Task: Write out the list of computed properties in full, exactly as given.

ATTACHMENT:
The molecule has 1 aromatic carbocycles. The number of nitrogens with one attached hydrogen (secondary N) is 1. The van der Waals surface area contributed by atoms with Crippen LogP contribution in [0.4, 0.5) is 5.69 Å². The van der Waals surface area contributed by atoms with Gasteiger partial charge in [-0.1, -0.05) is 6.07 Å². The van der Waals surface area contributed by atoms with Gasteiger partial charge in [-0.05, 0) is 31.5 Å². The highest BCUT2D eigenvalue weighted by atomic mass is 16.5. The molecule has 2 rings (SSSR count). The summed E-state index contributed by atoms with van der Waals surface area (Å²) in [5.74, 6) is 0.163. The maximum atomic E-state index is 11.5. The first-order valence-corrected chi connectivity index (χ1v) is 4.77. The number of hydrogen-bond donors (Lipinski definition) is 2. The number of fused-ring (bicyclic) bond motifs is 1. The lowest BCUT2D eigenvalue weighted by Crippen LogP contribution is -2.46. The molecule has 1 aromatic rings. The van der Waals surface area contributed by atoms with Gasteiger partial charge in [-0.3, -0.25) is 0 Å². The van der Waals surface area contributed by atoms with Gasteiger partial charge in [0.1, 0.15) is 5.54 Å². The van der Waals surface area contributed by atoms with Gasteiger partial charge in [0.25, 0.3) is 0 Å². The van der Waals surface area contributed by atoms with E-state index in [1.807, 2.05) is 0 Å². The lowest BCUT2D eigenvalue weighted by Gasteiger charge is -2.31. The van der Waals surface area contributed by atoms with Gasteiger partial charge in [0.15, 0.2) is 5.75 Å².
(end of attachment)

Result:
The molecule has 1 aromatic carbocycles. The number of nitrogens with one attached hydrogen (secondary N) is 1. The van der Waals surface area contributed by atoms with Crippen LogP contribution in [0.4, 0.5) is 5.69 Å². The van der Waals surface area contributed by atoms with Gasteiger partial charge in [-0.1, -0.05) is 6.07 Å². The van der Waals surface area contributed by atoms with Gasteiger partial charge in [-0.05, 0) is 31.5 Å². The highest BCUT2D eigenvalue weighted by atomic mass is 16.5. The molecule has 2 rings (SSSR count). The summed E-state index contributed by atoms with van der Waals surface area (Å²) in [5.74, 6) is 0.163. The maximum atomic E-state index is 11.5. The first-order valence-corrected chi connectivity index (χ1v) is 4.77. The number of hydrogen-bond donors (Lipinski definition) is 2. The number of fused-ring (bicyclic) bond motifs is 1. The lowest BCUT2D eigenvalue weighted by Crippen LogP contribution is -2.46. The molecule has 1 aromatic rings. The van der Waals surface area contributed by atoms with Gasteiger partial charge in [-0.3, -0.25) is 0 Å². The van der Waals surface area contributed by atoms with Gasteiger partial charge in [0.1, 0.15) is 5.54 Å². The van der Waals surface area contributed by atoms with Gasteiger partial charge in [0.25, 0.3) is 0 Å². The van der Waals surface area contributed by atoms with E-state index in [1.807, 2.05) is 0 Å². The lowest BCUT2D eigenvalue weighted by Gasteiger charge is -2.31. The van der Waals surface area contributed by atoms with Gasteiger partial charge in [0.15, 0.2) is 5.75 Å².